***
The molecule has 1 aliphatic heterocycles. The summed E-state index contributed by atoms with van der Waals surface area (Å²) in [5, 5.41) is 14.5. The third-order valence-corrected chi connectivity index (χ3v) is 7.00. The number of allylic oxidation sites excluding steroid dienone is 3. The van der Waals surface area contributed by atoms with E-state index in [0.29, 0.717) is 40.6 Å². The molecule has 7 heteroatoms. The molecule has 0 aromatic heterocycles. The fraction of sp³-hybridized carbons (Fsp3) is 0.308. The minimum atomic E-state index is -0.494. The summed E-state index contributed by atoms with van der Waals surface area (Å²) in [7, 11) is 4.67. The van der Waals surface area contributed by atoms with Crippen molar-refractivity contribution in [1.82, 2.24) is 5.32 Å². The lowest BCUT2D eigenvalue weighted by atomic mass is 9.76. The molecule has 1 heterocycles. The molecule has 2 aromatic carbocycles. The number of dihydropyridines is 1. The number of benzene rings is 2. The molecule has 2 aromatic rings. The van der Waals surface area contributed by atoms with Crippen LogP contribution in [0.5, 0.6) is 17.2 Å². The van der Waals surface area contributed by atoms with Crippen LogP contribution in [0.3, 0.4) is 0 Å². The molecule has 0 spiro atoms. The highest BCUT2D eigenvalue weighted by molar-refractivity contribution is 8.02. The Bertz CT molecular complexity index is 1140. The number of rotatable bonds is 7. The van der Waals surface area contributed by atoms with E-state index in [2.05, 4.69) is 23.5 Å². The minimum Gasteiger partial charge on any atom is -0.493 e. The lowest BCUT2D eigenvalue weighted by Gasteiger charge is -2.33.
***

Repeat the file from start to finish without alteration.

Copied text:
The molecule has 1 aliphatic heterocycles. The summed E-state index contributed by atoms with van der Waals surface area (Å²) in [5, 5.41) is 14.5. The third-order valence-corrected chi connectivity index (χ3v) is 7.00. The number of allylic oxidation sites excluding steroid dienone is 3. The van der Waals surface area contributed by atoms with E-state index in [0.29, 0.717) is 40.6 Å². The molecule has 7 heteroatoms. The molecule has 0 aromatic heterocycles. The fraction of sp³-hybridized carbons (Fsp3) is 0.308. The minimum atomic E-state index is -0.494. The summed E-state index contributed by atoms with van der Waals surface area (Å²) in [7, 11) is 4.67. The van der Waals surface area contributed by atoms with Crippen molar-refractivity contribution in [1.82, 2.24) is 5.32 Å². The lowest BCUT2D eigenvalue weighted by atomic mass is 9.76. The molecule has 1 heterocycles. The molecule has 2 aromatic carbocycles. The number of dihydropyridines is 1. The number of benzene rings is 2. The molecule has 2 aromatic rings. The van der Waals surface area contributed by atoms with Crippen LogP contribution in [0.5, 0.6) is 17.2 Å². The van der Waals surface area contributed by atoms with Crippen LogP contribution in [0.3, 0.4) is 0 Å². The molecule has 0 spiro atoms. The highest BCUT2D eigenvalue weighted by molar-refractivity contribution is 8.02. The Bertz CT molecular complexity index is 1140. The number of rotatable bonds is 7. The van der Waals surface area contributed by atoms with E-state index in [2.05, 4.69) is 23.5 Å². The minimum Gasteiger partial charge on any atom is -0.493 e. The lowest BCUT2D eigenvalue weighted by Gasteiger charge is -2.33.